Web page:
Tom McAllister’s debut, Bury Me in My Jersey: A Memoir of My Father, Football, and Philly, is pretty self-explanatory. Tom shared his love of sports, and of Philly, with his now deceased father, and this memoir serves as a coming-of-age tale many can relate to. Below, Tom discusses the joys of forming adult relationships with parents, and reflects on both his father, whom he misses, and his father-in-law, who has made Tom feel like his very own son.
Photo of Tom sandwiched between his father-in-law and his wife.
One of the primary rewards for surviving adolescence is that you get to form real adult relationships with your parents. As you move out, get married, acquire a mortgage, and generally mature, you can relate to your parents in ways you never have before. You can have a beer with them and talk to them like real people, and they feel more comfortable revealing themselves to you, filling you in on previously unshared personal histories. They want to hear your stories. They begin to ask you for advice.
I'm closer to my mother now than I've ever been, but I never had that opportunity to bond my father as an adult. He died eight years ago, when I was a junior in college. Cancer, details too familiar to recount. Years of bad judgment and various personal failures followed.
We were close, and I respected him while he supported me and imbued me with enduring loves for reading, writing, and football. But I was only beginning to really know him, late in his life, when he, probably sensing or at least fearing his impending death, recounted stories from his past. When he let me drink a beer with him even though I was underage, and we talked casually as if we'd been pals rather than occasional adversaries throughout high school and college.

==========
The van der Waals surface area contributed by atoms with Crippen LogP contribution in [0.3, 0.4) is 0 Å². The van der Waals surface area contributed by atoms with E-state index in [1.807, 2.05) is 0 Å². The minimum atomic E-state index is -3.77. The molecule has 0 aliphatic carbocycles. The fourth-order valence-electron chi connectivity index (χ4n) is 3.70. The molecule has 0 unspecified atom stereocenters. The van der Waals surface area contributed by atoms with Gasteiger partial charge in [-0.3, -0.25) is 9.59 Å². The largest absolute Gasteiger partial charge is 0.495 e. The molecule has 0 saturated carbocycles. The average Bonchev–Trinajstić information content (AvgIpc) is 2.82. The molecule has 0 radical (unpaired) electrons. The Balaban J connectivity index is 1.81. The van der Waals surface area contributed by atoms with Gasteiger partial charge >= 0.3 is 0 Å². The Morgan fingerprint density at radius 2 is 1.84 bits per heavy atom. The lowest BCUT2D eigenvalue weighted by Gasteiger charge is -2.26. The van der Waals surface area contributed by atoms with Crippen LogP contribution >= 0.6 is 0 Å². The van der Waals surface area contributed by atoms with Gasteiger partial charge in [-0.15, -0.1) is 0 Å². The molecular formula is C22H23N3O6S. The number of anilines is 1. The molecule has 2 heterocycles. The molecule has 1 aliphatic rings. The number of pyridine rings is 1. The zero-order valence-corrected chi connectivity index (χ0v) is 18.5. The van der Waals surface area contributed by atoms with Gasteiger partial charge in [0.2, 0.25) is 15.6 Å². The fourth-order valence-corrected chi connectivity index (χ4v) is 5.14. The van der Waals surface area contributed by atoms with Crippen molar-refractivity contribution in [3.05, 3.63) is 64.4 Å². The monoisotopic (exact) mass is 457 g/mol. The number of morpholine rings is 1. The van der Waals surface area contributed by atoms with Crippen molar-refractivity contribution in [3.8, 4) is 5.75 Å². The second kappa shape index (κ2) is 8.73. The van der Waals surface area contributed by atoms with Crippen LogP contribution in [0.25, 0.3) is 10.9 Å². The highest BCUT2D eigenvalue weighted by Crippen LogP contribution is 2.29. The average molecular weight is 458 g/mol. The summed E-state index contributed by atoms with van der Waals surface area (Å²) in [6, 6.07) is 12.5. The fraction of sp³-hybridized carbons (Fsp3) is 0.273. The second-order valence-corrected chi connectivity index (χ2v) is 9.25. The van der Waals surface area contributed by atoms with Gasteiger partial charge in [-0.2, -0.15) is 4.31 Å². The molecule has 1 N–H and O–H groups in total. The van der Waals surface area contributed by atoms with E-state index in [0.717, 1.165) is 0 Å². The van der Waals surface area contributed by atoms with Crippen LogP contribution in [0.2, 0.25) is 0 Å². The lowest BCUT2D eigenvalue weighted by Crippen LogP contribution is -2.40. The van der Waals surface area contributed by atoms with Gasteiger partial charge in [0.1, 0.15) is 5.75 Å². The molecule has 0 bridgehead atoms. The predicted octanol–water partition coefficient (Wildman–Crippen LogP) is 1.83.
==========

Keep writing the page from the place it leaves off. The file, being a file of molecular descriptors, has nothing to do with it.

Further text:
So I obviously miss him on Father's Day, but am fortunate that that day has been salvaged for me. Because one thing I've done right over the past decade is I got married to a supernaturally supportive and compassionate and forgiving woman, and in the process of building our shared life, I've become a part of her extended family. Instead of sulking and wallowing in sadness because my father is gone while so many other families get to enjoy Father's Day in the presence of three or even four generations of fathers, I still have reason for celebration.
I met my wife in college, and her father worked on campus. He's an extraordinarily large man, bear-like, and he could have used his size to intimidate me, abused his access to spy, pushed me out of his daughter's life. But instead he bought me lunch. He sent me birthday cards. He invited me to his apartment on holidays.
After college, after my father's death, after I'd finished grad school, after my wife and I moved to South Jersey, about twenty minutes from his apartment, we grew closer than ever, and he revealed himself to be the absolute ideal of fathering-in-law.
During the five years since that move, I've gotten to know him as well as anybody in my life, first when he spent long days at our house patiently teaching me how to spackle holes in drywall or helping me to assemble furniture following incomprehensible instruction guides, and later when we spent summer nights on my deck swapping stories over drinks, and here's what I can say with certainty about who he is: he's generous beyond belief, patient and attentive, and impressively uncynical, to a degree that embarrasses me a bit. Or, simplified: I've learned endless things from him, from the concrete (literally) to the abstract, and I have fun when we're together. Or, even more simplified: he's a good man, a good person, a good friend, and what more can you ask from anyone, let alone a father-in-law?
Not long after the move to New Jersey, he started referring to me as “one of the kids,” along with his son, his stepson, and their girlfriends. No one ever told him he had to fill a void for me, and he never expressed resentment for what I suspect is my obvious need for his advice and perspective. Instead, he told my wife I could start calling him Dad if I wanted to. I haven't done it, not because of any flaw on his part, but because I still feel I owe it to my father to let him keep that title. Still, sad as I am not to have my dad in my life, I know how lucky I've been to have gained a new surrogate father in my adulthood. Every year, it's with pride and gratitude that I spend Father's Day with him, because I know I have to embrace this second opportunity to be a son to a loving father.